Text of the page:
The transceiver 658 receives a signal a11X1 over a communication path 662 from the audio source 654 and also receives a signal a12X2 over communication path 664 from audio source 652. The transceiver 656 receives a signal a21X1 (where “a” represents some unknown amplitude) over a communication path or radio frequency channel 660 from the audio source 654 and also receives a signal a22X2 over communication path 666 from audio source 652.

The blind separation unit 650 receives the signal a11X1+al2X2 from the transceiver 658 and receives the signal a21X 1+a22X2 from the transceiver 656 over the radio frequency channels. The blind separation unit 650 only has access to the two input signals and separates then into individual signals X1 and X2 as further described below.

Referring now to FIG. 7, a schematic diagram of a blind source separation system 730 is illustrated. As shown in FIG. 7, mixed signals x1 and x2 are applied to a blind source separation process. The blind source separation process separates the signals into separate signals y1 and Y2.

The first mixed signal x1 is multiplied by an adaptive weight w1 to produce a product signal which is applied to a summation circuit 732. Also, the second mixed signal x2 is multiplied by an adaptive weight w2 to produce a product signal which is applied to a summation circuit 733. Bias weights w01 and w02 are also applied to summation circuits 732 and 733, respectively, although in some special instances these bias weights may be ignored or built into the other components. The output signals of summation circuits 732 and 733 are approximation signals u1 and u2, respectively, which are utilized to generate filtered feedback signals that are then applied to the summation circuits 733 and 732, respectively. In this specific embodiment, a first filtered feedback signal is generated by delaying the approximation signal u2 by a delay d12 and multiplying the delayed signal by a weight w12. The first filtered feedback signal is applied to the summation circuit 732. Similarly, a second filtered feedback signal is generated by delaying the approximation signal u1 by a delay d21 and multiplying the delayed signal by a weight w21. The second filtered feedback signal is applied to the summation circuit 733.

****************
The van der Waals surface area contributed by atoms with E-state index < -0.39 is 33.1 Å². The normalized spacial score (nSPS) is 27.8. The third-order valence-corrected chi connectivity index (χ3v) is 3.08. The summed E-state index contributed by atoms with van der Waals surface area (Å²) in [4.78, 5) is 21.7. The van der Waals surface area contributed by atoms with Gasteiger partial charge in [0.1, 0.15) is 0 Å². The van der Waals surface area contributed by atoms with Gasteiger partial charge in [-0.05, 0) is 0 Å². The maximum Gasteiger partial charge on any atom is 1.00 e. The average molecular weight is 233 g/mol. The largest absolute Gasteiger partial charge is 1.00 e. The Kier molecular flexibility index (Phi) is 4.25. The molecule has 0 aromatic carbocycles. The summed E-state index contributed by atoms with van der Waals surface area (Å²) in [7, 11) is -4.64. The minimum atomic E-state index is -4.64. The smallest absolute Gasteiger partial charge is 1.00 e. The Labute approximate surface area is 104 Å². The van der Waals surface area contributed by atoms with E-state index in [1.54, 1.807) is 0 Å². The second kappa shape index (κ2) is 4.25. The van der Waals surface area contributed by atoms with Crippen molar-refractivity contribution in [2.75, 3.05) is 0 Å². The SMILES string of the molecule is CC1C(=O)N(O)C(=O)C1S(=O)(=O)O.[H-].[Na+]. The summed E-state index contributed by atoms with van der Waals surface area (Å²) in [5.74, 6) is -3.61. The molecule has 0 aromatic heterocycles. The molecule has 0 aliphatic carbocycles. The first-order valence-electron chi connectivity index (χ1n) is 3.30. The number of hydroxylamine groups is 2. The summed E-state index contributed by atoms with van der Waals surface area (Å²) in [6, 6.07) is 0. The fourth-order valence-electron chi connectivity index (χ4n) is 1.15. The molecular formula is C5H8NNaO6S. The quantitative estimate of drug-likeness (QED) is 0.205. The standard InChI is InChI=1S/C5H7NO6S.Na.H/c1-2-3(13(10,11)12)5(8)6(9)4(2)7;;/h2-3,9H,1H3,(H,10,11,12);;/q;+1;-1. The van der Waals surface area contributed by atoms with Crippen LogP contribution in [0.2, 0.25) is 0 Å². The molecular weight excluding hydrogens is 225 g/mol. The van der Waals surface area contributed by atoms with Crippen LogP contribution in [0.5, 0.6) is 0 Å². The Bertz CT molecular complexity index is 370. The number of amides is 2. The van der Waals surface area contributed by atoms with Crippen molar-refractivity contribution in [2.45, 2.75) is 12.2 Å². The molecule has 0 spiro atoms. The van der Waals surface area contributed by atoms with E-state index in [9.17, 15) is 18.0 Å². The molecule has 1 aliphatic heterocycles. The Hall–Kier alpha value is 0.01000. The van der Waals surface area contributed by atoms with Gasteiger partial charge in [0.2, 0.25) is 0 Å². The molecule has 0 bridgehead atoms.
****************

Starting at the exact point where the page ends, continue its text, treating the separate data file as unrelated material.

Approximation signals u1 and u2 are also applied to output circuits 735 and 736, which pass them through a sigmoid-like function, to produce output signals y1 and Y2. The output signals are utilized in an adjustment circuit 737 to adjust the adaptive weight w1, the first filtered feedback signal, the adaptive weight w2, the second filtered feedback signal and the feedback weights and the delays to maximize entropy of the output signals y1 and Y2 and, thereby, recover the first transmitter signal as the output signal y1 and the second transmitter signal as the output signal Y2.

The blind source separation system 730 thus computes the following, where u1 are the outputs before the nonlinearities, and woi are the bias weights:

u 1(t)=w 1x1(t)+w12u2(t−d12)+w 01

u 2(t)=w 2x2(t)+w21u1(t−d 21)+W 02

y 1(t)=g(u 1(t))

y 2(t)=g(u 2(t))